Opinion: “Upskirting” – Protecting oneself from such obscenity


Sara Gardner, GCSE Student, Leamington Spa, UK

Teachers have been telling pupils (specifically girls) to wear shorts under their skirts to protect themselves from “upskirting”. But what is upskirting? 

Upskirting is the activity of taking a photograph or video from a position that allows someone to look up inside a woman’s dress or skirt, without the woman’s permission. 


“Upskirting” became illegal in the UK in April 2019, but it is not illegal in many other countries. Nevertheless, cases in British primary and secondary schools continue to occur. This is why some schools were spurred to enforce a rule asking girls to wear modesty shorts underneath their skirt. However, parents and students have debated against this, believing modesty shorts are “victim shaming”.

When it comes to modesty in Islam, Allah initially addresses men in the Holy Quran to first refrain themselves, from all that which may incite their emotions. Allah commands men to lower their gaze: “Say to the believing men that they restrain their eyes […] That is purer for them”. (Surah al-Nur, Ch.24: V.31)

Then Islam guides women to “guard their private parts, and that they disclose not their beauty except that which is apparent thereof, and that they draw their head-coverings over their bosoms”. Therefore, both men and women have been given commands to honour modesty.

The teaching of Islam concerning the veil is probably the most confusing and difficult to accept for the Western society. This is because of the widespread and erroneous notion that observing purdah is a heavy burden imposed on Muslim women. 

In fact, the very opposite is true. Purdah is not a subjugation, but it protects women and provides women with freedom from many social ills.

Purdah guards the moral condition of society. The verses make clear that both men and women should conduct themselves with modesty and propriety at all times, especially when in each other’s presence. Islamic teachings are deeply embedded in the philosophy that prevention is better than cure.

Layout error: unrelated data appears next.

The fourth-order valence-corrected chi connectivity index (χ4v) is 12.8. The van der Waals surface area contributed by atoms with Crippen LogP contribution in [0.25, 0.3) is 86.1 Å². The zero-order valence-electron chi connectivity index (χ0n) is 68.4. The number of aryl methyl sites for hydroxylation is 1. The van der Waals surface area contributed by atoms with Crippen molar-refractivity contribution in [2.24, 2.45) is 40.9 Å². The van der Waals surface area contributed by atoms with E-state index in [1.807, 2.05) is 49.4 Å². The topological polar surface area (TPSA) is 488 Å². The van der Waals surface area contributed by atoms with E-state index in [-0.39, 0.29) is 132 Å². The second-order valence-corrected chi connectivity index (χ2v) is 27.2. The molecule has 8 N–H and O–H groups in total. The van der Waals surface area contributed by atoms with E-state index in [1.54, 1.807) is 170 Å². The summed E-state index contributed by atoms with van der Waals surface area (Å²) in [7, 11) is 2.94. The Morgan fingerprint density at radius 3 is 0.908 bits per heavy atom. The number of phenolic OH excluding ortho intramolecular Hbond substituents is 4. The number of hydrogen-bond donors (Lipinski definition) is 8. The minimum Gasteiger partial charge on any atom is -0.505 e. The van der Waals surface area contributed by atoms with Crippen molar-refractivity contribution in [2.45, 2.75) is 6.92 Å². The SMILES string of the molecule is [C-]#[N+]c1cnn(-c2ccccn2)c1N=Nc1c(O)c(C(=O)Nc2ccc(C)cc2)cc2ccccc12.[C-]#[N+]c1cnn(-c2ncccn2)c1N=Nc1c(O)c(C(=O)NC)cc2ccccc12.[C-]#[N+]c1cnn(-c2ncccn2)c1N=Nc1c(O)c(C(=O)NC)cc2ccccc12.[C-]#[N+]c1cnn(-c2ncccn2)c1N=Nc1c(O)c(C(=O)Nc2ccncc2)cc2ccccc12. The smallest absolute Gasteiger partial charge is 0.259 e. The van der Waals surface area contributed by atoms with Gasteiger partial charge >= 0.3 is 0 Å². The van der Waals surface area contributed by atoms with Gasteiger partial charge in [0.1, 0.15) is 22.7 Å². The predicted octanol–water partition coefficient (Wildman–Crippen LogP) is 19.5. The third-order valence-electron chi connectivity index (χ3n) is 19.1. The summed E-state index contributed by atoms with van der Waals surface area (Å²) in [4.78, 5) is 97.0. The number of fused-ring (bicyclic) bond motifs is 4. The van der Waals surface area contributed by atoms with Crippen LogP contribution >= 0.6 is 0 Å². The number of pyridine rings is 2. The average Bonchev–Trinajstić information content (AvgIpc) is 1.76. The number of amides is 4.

It is deeply concerning that incidents of upskirting are occurring amongst even young children, leading to the question of how we can protect our young girls. 

During a class, a girl asked Huzooraa regarding the age at which girls should start wearing a headscarf. Huzooraa said: 

“When you reach the age of five, you should not go out without wearing leggings under your frock. Your legs should be covered so that you develop the feeling that gradually your dress must become modest”. 

Huzooraa continued to outline that when a girl turns six or seven, she should become even more careful with regard to leggings and then at the age of 10, she should try to develop the habit of wearing some sort of scarf and then at age 11, wear the scarf properly. (Gulshan-e-Waqf-e-Nau, 12 October 2013, Australia)

Thus, the humiliation, distress and alarm of upskirting can be prevented. The concept of modesty is a beautiful teaching that protects a woman, for it is her armour. Common sense tells us we wouldn’t leave a precious gold bracelet lying unattended in the street, but would keep it safe. We cannot account for the behaviour of other male students, but we can always try to protect ourselves. This is not victim shaming at all, but is good sense. We should be proud that we have such beautiful teachings of Islam to guide and protect us, alhamdulillah.

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